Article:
The Indian flag by Aditi DC

Patriotism in Youth

Today’s youth will shape the future

With their tender hands, this country they will nurture

And help preserve, the country’s legacy & culture. 

Our nation is our family and our responsibility

We must cherish it, with love and gentility.

With the passion to serve and devotion to country’s welfare, 

Patriotism ensures that we look after the nation with care.

Respect for the nation and a sense of belonging,

Keeps countrymen united and in harmonious bonding.

With the desire to stand for one’s nation at all times,

Responsible youths will take the country to great heights. 
I quickly penned down this piece for a project presentation in college and thought it was worth sharing here. Hope you enjoy this photograph and poetry by me.

Got published!

Hello, beautiful people! Elated to announce that my poem, ‘A Girl Lost,’ got selected for publication, out of more than 700 poems by various poets, in the book, ‘The Last Flower of Spring.’ The poetry anthology is marketed by Delhi Poetry Slam and Poem Pajama and is now available on (free shipping). Grab your copy at: (or search for ‘The Last Flower of Spring‘ on Amazon)💛

'The Last Flower of Spring' features budding poets and is now on

The book ‘The Last Flower of Spring’ is a must read.

Author with the author's copy of 'The Last Flower of Spring'

With the author’s copy of ‘The Last Flower of Spring’

'The Last Flower of Spring' on

The book is available on Amazon and up for grabs.

Sister Dear

Finally sharing a poem I wrote for my sister on her birthday, but didn’t consider worthy of publishing then:

Whoever said angels don’t exist, was wrong;

A paragraph cannot contain my feelings, so I wrote you a song.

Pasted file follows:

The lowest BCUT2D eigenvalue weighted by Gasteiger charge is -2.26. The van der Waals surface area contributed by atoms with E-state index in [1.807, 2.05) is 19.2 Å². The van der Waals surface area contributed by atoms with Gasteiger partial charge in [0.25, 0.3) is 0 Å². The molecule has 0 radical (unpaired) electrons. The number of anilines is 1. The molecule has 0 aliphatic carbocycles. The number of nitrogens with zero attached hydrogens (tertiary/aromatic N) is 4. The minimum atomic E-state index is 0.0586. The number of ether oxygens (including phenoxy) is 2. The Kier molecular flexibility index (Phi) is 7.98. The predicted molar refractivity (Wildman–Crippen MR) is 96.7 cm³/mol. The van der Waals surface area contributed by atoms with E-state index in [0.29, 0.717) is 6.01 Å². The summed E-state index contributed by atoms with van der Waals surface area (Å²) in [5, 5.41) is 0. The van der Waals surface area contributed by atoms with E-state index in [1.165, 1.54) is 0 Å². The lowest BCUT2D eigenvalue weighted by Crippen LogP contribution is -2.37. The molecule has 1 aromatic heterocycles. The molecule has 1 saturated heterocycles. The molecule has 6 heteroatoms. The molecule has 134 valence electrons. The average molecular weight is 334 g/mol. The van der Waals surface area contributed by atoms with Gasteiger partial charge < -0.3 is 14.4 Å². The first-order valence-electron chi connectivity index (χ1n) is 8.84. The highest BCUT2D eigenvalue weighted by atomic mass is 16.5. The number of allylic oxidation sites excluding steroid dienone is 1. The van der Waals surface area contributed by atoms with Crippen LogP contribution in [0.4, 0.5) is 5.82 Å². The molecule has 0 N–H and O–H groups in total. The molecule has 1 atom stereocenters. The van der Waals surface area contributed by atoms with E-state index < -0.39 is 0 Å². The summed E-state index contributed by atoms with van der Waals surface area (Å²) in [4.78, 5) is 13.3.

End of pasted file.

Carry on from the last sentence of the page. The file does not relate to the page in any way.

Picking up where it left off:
You’ve blessed many lives since the day you came into this world.

Through your delightful and kind ways, many lives you have turned.

Strong and bold like the mountains, yet tender and pure as a dove;

You give us hope when times get tough.

Cheers on being a great friend, a loving daughter and sister!

You’re one of the finest works of The Creator.

With a heart so warm and smile ever sweet;

You make the whole atmosphere magical, wherever you set feet.

Here’s wishing you a birthday pleasant-

Couldn’t think of anything better, than to remind you of your worth as a present!

The Indian flag by Aditi DC

The Tricolour

India. Bharat. Hindustan.
The land of myriad cultures, faiths, cuisines and lifestyles.
Home to 1.3 billion people, who speak a plethora of tongues and share sundry values and yet, are united by one symbol – the Tiranga. The sense of belongingness – the sharing of a common identity – that arises from seeing the Tricolour flying is what comprises PRIDE. The three stripes embodying our emotions and the Ashok Chakra delineating our stride forward.

Saffron for courage and selflessness, so close to the colour of the blood, of our martyrs. Like the sun setting in Gujarat; or the eternal flame burning at the India Gate, as a constant reminder of those who laid down their lives, for us, while those at the border continue to do so. Weird, as it may seem, it reminds me of the bindi worn by my mother, perhaps attributing to the sacrificial nature of a mother.

White denotes peace and purity. One cannot help but picture the Dove – a universal symbol of peace. From the rice grains of Punjab to the cotton fields of Maharashtra; the Himalayan peaks or the broad smiles – white is more than just a colour.

The Green band signifies prosperity and fertility. The image that comes to mind is that of the green fields that kids run through, the Tea Gardens in Assam, the forests and the vegetative cover on the mountains – the land is embayed in greenery. Subtly hinting at the farmers that toil day in and day out – the men we owe our daily bread to.

The Ashok Chakra- the Wheel of Dharma – portrays motion with regard to virtues. Resembling the vast rivers, or, the one, blue sky we are under, the Chakra has its own sentimental value.